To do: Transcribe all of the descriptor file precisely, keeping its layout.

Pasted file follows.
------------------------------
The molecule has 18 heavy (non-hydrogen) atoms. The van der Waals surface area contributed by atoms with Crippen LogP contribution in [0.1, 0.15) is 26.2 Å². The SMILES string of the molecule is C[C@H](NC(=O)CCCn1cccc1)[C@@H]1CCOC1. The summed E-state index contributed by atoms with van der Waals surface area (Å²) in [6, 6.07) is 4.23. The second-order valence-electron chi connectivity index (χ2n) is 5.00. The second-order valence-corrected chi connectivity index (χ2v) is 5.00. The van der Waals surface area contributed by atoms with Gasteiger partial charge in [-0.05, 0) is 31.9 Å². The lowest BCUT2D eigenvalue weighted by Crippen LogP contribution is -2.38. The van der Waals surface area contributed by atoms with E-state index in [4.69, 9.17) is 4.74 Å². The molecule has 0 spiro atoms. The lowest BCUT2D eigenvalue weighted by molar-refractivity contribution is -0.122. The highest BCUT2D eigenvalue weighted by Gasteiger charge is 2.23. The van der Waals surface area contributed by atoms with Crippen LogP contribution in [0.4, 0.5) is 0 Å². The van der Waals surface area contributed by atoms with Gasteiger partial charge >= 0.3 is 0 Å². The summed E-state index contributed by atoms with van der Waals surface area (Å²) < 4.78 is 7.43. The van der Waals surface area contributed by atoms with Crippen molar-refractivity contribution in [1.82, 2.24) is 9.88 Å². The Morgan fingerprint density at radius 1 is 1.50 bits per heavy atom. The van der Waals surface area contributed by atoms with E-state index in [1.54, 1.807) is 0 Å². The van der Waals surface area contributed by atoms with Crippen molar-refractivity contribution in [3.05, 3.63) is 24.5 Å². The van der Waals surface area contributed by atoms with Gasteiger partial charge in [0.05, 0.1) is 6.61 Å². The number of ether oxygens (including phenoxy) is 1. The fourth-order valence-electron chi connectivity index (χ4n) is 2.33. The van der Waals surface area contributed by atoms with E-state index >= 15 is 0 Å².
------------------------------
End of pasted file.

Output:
The molecule has 18 heavy (non-hydrogen) atoms. The van der Waals surface area contributed by atoms with Crippen LogP contribution in [0.1, 0.15) is 26.2 Å². The SMILES string of the molecule is C[C@H](NC(=O)CCCn1cccc1)[C@@H]1CCOC1. The summed E-state index contributed by atoms with van der Waals surface area (Å²) in [6, 6.07) is 4.23. The second-order valence-electron chi connectivity index (χ2n) is 5.00. The second-order valence-corrected chi connectivity index (χ2v) is 5.00. The van der Waals surface area contributed by atoms with Gasteiger partial charge in [-0.05, 0) is 31.9 Å². The lowest BCUT2D eigenvalue weighted by Crippen LogP contribution is -2.38. The van der Waals surface area contributed by atoms with E-state index in [4.69, 9.17) is 4.74 Å². The molecule has 0 spiro atoms. The lowest BCUT2D eigenvalue weighted by molar-refractivity contribution is -0.122. The highest BCUT2D eigenvalue weighted by Gasteiger charge is 2.23. The van der Waals surface area contributed by atoms with Crippen LogP contribution in [0.4, 0.5) is 0 Å². The van der Waals surface area contributed by atoms with Gasteiger partial charge >= 0.3 is 0 Å². The summed E-state index contributed by atoms with van der Waals surface area (Å²) < 4.78 is 7.43. The van der Waals surface area contributed by atoms with Crippen molar-refractivity contribution in [1.82, 2.24) is 9.88 Å². The Morgan fingerprint density at radius 1 is 1.50 bits per heavy atom. The van der Waals surface area contributed by atoms with E-state index in [1.54, 1.807) is 0 Å². The van der Waals surface area contributed by atoms with Crippen molar-refractivity contribution in [3.05, 3.63) is 24.5 Å². The van der Waals surface area contributed by atoms with Gasteiger partial charge in [0.05, 0.1) is 6.61 Å². The number of ether oxygens (including phenoxy) is 1. The fourth-order valence-electron chi connectivity index (χ4n) is 2.33. The van der Waals surface area contributed by atoms with E-state index >= 15 is 0 Å².